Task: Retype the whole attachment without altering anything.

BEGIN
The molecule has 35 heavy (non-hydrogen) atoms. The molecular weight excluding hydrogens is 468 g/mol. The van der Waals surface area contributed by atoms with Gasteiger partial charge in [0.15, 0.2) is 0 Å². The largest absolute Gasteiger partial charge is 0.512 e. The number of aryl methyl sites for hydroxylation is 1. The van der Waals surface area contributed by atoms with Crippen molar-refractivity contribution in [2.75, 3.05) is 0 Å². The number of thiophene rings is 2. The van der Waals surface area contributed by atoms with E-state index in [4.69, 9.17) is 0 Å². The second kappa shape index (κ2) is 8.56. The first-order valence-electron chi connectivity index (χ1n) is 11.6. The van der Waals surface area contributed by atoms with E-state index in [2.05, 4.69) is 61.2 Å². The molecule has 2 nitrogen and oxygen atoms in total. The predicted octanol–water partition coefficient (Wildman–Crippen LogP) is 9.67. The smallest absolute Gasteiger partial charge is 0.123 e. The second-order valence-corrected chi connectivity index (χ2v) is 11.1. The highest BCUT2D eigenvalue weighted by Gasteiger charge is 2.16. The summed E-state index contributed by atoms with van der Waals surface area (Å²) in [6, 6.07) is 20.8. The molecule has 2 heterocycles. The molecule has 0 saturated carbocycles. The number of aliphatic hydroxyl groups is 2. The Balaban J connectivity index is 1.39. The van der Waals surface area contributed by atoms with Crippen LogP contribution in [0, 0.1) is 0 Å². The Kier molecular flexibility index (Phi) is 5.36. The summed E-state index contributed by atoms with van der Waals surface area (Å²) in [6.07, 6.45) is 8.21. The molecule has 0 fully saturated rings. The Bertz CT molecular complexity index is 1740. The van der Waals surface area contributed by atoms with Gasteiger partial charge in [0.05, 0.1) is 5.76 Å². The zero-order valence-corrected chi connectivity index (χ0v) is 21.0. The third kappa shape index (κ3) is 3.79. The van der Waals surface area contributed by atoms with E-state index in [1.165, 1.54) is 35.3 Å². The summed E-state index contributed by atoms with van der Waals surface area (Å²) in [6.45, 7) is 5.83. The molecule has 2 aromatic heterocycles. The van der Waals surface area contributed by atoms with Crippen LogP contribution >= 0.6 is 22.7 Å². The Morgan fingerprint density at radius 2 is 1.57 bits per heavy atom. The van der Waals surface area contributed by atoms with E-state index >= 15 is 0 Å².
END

The molecule has 35 heavy (non-hydrogen) atoms. The molecular weight excluding hydrogens is 468 g/mol. The van der Waals surface area contributed by atoms with Gasteiger partial charge in [0.15, 0.2) is 0 Å². The largest absolute Gasteiger partial charge is 0.512 e. The number of aryl methyl sites for hydroxylation is 1. The van der Waals surface area contributed by atoms with Crippen molar-refractivity contribution in [2.75, 3.05) is 0 Å². The number of thiophene rings is 2. The van der Waals surface area contributed by atoms with E-state index in [4.69, 9.17) is 0 Å². The second kappa shape index (κ2) is 8.56. The first-order valence-electron chi connectivity index (χ1n) is 11.6. The van der Waals surface area contributed by atoms with E-state index in [2.05, 4.69) is 61.2 Å². The molecule has 2 nitrogen and oxygen atoms in total. The predicted octanol–water partition coefficient (Wildman–Crippen LogP) is 9.67. The smallest absolute Gasteiger partial charge is 0.123 e. The second-order valence-corrected chi connectivity index (χ2v) is 11.1. The highest BCUT2D eigenvalue weighted by Gasteiger charge is 2.16. The summed E-state index contributed by atoms with van der Waals surface area (Å²) in [6, 6.07) is 20.8. The molecule has 2 heterocycles. The molecule has 0 saturated carbocycles. The number of aliphatic hydroxyl groups is 2. The Balaban J connectivity index is 1.39. The van der Waals surface area contributed by atoms with Crippen LogP contribution in [0, 0.1) is 0 Å². The Kier molecular flexibility index (Phi) is 5.36. The summed E-state index contributed by atoms with van der Waals surface area (Å²) in [6.07, 6.45) is 8.21. The molecule has 0 fully saturated rings. The Bertz CT molecular complexity index is 1740. The van der Waals surface area contributed by atoms with Gasteiger partial charge in [0.05, 0.1) is 5.76 Å². The zero-order valence-corrected chi connectivity index (χ0v) is 21.0. The third kappa shape index (κ3) is 3.79. The van der Waals surface area contributed by atoms with E-state index in [1.165, 1.54) is 35.3 Å². The summed E-state index contributed by atoms with van der Waals surface area (Å²) in [6.45, 7) is 5.83. The molecule has 2 aromatic heterocycles. The van der Waals surface area contributed by atoms with Crippen LogP contribution >= 0.6 is 22.7 Å². The Morgan fingerprint density at radius 2 is 1.57 bits per heavy atom. The van der Waals surface area contributed by atoms with E-state index >= 15 is 0 Å².